A lifelong rock & roll obsessive, Robert Duncan was barely out of his teens when he gave up singing in bands and started as a writer for the influential, icon-smashing music magazine Creem, becoming its managing editor at the ripe old age of 22. He went on to contribute to Rolling Stone, Circus, Life, and dozens of other publications.
In the process, Duncan became a rock Zelig: he shared tall tales and fried shrimp with a young, scrawny Bruce Springsteen, while driving him around Cleveland; he introduced the Clash’s Mick Jones and Joe Strummer to a broken-down piano player of dubious ability, leading to a hilariously disastrous recording session with the band; he worked alongside his friend Lester Bangs and witnessed his tragic spiral, before discovering the legendary critic dead, at 33, of an OD in the apartment next door. These experiences, and many others, provide the fuel for Robert Duncan’s debut novel, LOUDMOUTH, a rip-snortin’ coming-of-age story that will be published by Three Rooms Press on October 6, 2020.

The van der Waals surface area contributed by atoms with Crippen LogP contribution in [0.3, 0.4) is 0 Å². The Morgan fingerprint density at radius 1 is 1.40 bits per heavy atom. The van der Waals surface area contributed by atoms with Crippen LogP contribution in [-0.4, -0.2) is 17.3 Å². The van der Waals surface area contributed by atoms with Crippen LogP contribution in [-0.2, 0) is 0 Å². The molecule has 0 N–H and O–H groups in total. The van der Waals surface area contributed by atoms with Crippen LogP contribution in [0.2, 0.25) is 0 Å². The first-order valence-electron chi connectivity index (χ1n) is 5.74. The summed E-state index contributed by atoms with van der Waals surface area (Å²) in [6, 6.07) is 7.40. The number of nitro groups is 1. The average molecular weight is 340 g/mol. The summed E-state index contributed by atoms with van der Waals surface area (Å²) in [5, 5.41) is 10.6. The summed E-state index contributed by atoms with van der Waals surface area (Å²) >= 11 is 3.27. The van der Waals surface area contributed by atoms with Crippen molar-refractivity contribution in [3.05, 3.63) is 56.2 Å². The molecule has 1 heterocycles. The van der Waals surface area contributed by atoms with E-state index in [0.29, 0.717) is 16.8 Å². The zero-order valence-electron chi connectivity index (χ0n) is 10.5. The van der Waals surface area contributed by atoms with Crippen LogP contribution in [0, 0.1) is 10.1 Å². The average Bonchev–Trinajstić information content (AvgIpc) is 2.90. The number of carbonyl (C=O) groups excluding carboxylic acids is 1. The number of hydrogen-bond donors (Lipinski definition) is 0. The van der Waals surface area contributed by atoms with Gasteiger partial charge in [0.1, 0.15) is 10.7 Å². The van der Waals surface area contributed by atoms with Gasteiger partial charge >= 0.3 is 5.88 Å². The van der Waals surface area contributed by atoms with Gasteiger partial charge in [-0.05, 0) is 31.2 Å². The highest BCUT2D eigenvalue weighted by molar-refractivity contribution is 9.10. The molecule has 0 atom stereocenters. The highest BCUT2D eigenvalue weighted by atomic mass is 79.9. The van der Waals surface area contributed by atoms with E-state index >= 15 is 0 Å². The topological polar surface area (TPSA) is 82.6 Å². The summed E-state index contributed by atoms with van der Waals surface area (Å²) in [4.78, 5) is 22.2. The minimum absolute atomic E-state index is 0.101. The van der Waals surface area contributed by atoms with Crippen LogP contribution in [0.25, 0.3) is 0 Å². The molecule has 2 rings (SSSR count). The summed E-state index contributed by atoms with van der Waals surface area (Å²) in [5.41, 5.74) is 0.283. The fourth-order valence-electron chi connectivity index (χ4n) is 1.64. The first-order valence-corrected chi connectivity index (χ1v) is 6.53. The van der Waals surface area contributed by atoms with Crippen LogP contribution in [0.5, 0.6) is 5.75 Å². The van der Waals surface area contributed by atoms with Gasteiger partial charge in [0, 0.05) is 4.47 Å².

The novel is the story of Thomas Ransom, born to a severely dysfunctional southern family transplanted to New York City. Left to his own devices by neglectful parents, he spends much of his childhood shadowing his older, criminally-inclined half-brother and roaming New York with hard-drinking teenage pals. Tom eventually finds an outlet as the flamboyant singer of a downtown rock band, and later as the young editor of the Detroit-based magazine that invented punk—only to return to New York, at the height of the 1970s bacchanal, and crash. But it isn’t music that saves him. It’s a soft-spoken painter, who turns out to be the most outrageous character of all.
With echoes of Almost Famous and Just Kids, LOUDMOUTH tracks an impassioned musician and writer out among the punks, hippies, and wild geniuses of rock when music was the center of the world.
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